"Money makes the world go round." It's a tired, tiresome and sometimes too-true truism. Some things require money - investment - in order to get anywhere. Without financial backing to help secure the resources required, many projects and businesses fail.
"You have to spend money to make money." Another too-true truism in some cases. Sure - it's not an absolute. But in some cases, it's a pretty reliable and necessary rule of thumb. If you don't have, and cannot secure, investments to help build or expand your business or project, then you'll often find yourself lacking the resources that it requires to continue. It stalls, and sometimes dies on the vine.
There are no magic money trees - but there are many different ways to secure investment funding. One of the most promising projects for "the little guy" can be found at Kickstarter. It's a "crowdsourced" type of funding for creative projects that has resulted in some serious fundraising power.
Kickstarter has been building a reputation of enabling people to raise funding for projects in a straightforward, easy manner since its founding in April 2009 by Perry Chen, Yancey Strickler, and Charles Adler. The basics, according to the Kickstarter FAQ:
What is Kickstarter?
Kickstarter is a new way to fund creative projects.
We believe that:
- A good idea, communicated well, can spread fast and wide.
- A large group of people can be a tremendous source of money and encouragement.
Kickstarter is powered by a unique all-or-nothing funding method where projects must be fully-funded or no money changes hands.
Craig Mod tells the story of one successful Kickstarter project - his own: KICKSTARTUP Successful fundraising with Kickstarter.com & (re)making Art Space Toky. Here's a quote from his piece:
I never intended to just sell a few books. The last thing I wanted was for this Kickstarter project to be nothing more than the start and end of Art Space Tokyo’s new print run. Instead, I wanted it to be the jumping point for exploring more projects in a similar spirit to Art Space Tokyo; a means to explore digital books and to fund the startup of a publishing venture that could make this happen.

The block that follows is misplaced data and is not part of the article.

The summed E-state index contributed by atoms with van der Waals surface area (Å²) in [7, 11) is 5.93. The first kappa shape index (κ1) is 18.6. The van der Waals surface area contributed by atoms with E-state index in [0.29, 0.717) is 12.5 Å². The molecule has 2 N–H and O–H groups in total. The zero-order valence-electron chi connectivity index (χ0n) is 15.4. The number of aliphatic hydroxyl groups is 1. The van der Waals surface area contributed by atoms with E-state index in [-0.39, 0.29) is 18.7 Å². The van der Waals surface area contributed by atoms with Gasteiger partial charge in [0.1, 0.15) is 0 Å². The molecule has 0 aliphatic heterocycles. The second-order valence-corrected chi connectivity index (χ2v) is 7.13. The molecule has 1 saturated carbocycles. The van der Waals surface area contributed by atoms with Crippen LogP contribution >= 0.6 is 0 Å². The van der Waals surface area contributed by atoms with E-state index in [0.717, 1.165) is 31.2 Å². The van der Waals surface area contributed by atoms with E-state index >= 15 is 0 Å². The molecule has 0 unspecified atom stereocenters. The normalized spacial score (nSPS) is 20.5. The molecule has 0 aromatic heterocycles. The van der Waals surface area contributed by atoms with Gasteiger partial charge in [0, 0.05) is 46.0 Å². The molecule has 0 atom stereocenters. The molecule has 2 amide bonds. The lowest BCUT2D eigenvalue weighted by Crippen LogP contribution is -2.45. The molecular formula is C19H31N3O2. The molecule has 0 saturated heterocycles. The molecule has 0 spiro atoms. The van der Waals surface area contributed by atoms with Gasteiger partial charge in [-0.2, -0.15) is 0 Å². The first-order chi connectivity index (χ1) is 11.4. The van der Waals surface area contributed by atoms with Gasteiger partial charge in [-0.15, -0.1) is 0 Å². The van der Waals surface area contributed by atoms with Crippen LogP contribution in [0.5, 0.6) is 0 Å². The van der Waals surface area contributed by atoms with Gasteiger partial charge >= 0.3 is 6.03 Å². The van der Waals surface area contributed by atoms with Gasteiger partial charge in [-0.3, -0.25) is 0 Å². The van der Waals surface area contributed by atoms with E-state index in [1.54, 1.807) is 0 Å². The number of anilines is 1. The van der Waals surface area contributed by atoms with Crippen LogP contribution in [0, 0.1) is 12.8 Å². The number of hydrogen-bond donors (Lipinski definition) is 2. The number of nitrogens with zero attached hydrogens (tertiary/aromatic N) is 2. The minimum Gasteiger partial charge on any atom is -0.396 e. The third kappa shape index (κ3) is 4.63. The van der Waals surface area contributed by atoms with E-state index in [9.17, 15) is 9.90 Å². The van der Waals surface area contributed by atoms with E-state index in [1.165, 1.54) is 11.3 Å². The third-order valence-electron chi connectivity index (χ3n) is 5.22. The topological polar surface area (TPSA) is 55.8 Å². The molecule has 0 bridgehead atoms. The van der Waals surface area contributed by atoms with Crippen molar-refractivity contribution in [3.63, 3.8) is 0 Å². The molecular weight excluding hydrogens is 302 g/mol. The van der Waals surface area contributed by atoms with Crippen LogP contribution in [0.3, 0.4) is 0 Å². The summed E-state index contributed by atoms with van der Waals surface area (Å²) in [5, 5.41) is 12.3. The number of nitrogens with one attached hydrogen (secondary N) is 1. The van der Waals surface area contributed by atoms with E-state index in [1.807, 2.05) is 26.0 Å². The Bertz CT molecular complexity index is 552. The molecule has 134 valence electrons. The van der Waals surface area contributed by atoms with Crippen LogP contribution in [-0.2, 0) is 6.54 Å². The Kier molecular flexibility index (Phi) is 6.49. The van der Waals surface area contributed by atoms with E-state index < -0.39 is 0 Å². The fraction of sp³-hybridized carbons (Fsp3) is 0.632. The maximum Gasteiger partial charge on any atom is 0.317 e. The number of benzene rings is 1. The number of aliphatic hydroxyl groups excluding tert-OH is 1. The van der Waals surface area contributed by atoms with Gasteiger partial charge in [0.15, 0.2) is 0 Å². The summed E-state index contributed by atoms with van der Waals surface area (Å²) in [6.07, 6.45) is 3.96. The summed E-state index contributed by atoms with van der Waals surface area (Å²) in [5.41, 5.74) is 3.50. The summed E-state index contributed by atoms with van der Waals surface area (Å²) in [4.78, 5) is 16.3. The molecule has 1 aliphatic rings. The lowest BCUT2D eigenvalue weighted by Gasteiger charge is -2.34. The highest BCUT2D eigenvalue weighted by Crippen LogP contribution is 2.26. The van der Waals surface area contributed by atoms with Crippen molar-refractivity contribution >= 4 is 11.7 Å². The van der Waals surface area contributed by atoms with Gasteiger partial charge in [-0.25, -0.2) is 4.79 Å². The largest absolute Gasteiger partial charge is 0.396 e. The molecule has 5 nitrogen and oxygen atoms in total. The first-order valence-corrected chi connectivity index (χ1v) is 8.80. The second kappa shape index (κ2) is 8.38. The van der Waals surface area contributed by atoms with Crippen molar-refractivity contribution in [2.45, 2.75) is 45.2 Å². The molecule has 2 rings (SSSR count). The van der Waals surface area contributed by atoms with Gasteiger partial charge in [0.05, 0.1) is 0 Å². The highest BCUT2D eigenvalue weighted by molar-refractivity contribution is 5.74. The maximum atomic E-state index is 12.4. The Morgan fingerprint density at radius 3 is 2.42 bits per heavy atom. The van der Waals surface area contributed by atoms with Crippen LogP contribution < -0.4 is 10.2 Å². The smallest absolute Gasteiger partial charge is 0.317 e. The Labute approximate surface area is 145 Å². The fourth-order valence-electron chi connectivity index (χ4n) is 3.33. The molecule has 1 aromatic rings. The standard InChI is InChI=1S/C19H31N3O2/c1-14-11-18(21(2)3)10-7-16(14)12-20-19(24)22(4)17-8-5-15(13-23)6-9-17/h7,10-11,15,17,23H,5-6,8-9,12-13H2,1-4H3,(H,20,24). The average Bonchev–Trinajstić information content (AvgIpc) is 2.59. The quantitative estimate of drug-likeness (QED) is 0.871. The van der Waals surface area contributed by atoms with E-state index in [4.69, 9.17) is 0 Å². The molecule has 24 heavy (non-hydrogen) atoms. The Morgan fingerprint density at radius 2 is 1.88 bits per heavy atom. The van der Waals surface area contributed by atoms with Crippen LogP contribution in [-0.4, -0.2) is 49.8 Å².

Which is to say, I saw this as micro-seed capital. To not look at fundraising on Kickstarter from this perspective is to miss out on the site's full potential.
With Kickstarter, people are preordering your idea. Sure, they’re buying something tangible — a CD, a movie, a book, etc — but more than that, they’re pledging money because they believe in you, the creator. If you take the time to extrapolate beyond the obvious low-hanging goals, you can use this money to push the idea — the project — somewhere farther reaching than initially envisaged. And all without giving up any ownership of the idea.
This — micro-seed capital without relinquishment of ownership — is where the latent potential of Kickstarter funding lies.
A good project not only appeals to potential investors, but is supported by the project creator who is inherently obligated to think beyond "the low-hanging fruit" and plan for the project's success beyond whatever the current financial roadblock to initiation is.
We'll be revisiting this thought here, on ePluribus Media, soon. Stay tuned... ;)
In the meantime - welcome to Saturday, the apocalypse. Get your shopping done early, and leave a note for us in the comments telling us how you plan to go out when the end comes (or not).
This is an Open Thread.